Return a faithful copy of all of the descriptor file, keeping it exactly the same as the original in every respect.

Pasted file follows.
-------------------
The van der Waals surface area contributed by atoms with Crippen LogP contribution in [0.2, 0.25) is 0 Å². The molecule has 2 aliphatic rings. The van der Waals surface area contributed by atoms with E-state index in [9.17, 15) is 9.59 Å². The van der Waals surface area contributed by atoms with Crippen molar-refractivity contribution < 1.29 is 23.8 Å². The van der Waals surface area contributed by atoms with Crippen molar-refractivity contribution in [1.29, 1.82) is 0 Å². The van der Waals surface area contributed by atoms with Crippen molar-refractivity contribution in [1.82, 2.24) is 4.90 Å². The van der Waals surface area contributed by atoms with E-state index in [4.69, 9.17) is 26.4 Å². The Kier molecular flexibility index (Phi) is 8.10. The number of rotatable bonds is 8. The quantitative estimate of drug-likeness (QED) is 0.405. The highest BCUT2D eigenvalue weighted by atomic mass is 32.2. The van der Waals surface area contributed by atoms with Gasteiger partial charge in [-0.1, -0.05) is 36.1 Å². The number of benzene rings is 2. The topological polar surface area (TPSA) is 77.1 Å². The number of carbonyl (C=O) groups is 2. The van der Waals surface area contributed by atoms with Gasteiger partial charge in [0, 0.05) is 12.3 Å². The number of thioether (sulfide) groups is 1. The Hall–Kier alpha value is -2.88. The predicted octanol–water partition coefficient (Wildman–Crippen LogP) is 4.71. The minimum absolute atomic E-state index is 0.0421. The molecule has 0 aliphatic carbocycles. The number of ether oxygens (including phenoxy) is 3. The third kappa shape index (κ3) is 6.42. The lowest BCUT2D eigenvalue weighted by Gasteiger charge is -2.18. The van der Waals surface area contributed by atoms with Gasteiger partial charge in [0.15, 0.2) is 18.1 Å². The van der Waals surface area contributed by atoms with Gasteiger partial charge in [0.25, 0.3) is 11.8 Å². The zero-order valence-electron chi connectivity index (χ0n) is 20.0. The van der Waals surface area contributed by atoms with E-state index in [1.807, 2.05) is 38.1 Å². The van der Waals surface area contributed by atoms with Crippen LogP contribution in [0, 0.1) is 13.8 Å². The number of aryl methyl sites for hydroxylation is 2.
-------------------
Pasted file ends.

The van der Waals surface area contributed by atoms with Crippen LogP contribution in [0.2, 0.25) is 0 Å². The molecule has 2 aliphatic rings. The van der Waals surface area contributed by atoms with E-state index in [9.17, 15) is 9.59 Å². The van der Waals surface area contributed by atoms with Crippen molar-refractivity contribution < 1.29 is 23.8 Å². The van der Waals surface area contributed by atoms with Crippen molar-refractivity contribution in [1.29, 1.82) is 0 Å². The van der Waals surface area contributed by atoms with Crippen molar-refractivity contribution in [1.82, 2.24) is 4.90 Å². The van der Waals surface area contributed by atoms with E-state index in [4.69, 9.17) is 26.4 Å². The Kier molecular flexibility index (Phi) is 8.10. The number of rotatable bonds is 8. The quantitative estimate of drug-likeness (QED) is 0.405. The highest BCUT2D eigenvalue weighted by atomic mass is 32.2. The van der Waals surface area contributed by atoms with Gasteiger partial charge in [-0.1, -0.05) is 36.1 Å². The number of benzene rings is 2. The topological polar surface area (TPSA) is 77.1 Å². The number of carbonyl (C=O) groups is 2. The van der Waals surface area contributed by atoms with Gasteiger partial charge in [0, 0.05) is 12.3 Å². The number of thioether (sulfide) groups is 1. The Hall–Kier alpha value is -2.88. The predicted octanol–water partition coefficient (Wildman–Crippen LogP) is 4.71. The minimum absolute atomic E-state index is 0.0421. The molecule has 0 aliphatic carbocycles. The number of ether oxygens (including phenoxy) is 3. The third kappa shape index (κ3) is 6.42. The lowest BCUT2D eigenvalue weighted by Gasteiger charge is -2.18. The van der Waals surface area contributed by atoms with Gasteiger partial charge in [0.15, 0.2) is 18.1 Å². The van der Waals surface area contributed by atoms with Gasteiger partial charge in [0.25, 0.3) is 11.8 Å². The zero-order valence-electron chi connectivity index (χ0n) is 20.0. The van der Waals surface area contributed by atoms with E-state index in [1.807, 2.05) is 38.1 Å². The van der Waals surface area contributed by atoms with Crippen LogP contribution in [0, 0.1) is 13.8 Å². The number of aryl methyl sites for hydroxylation is 2.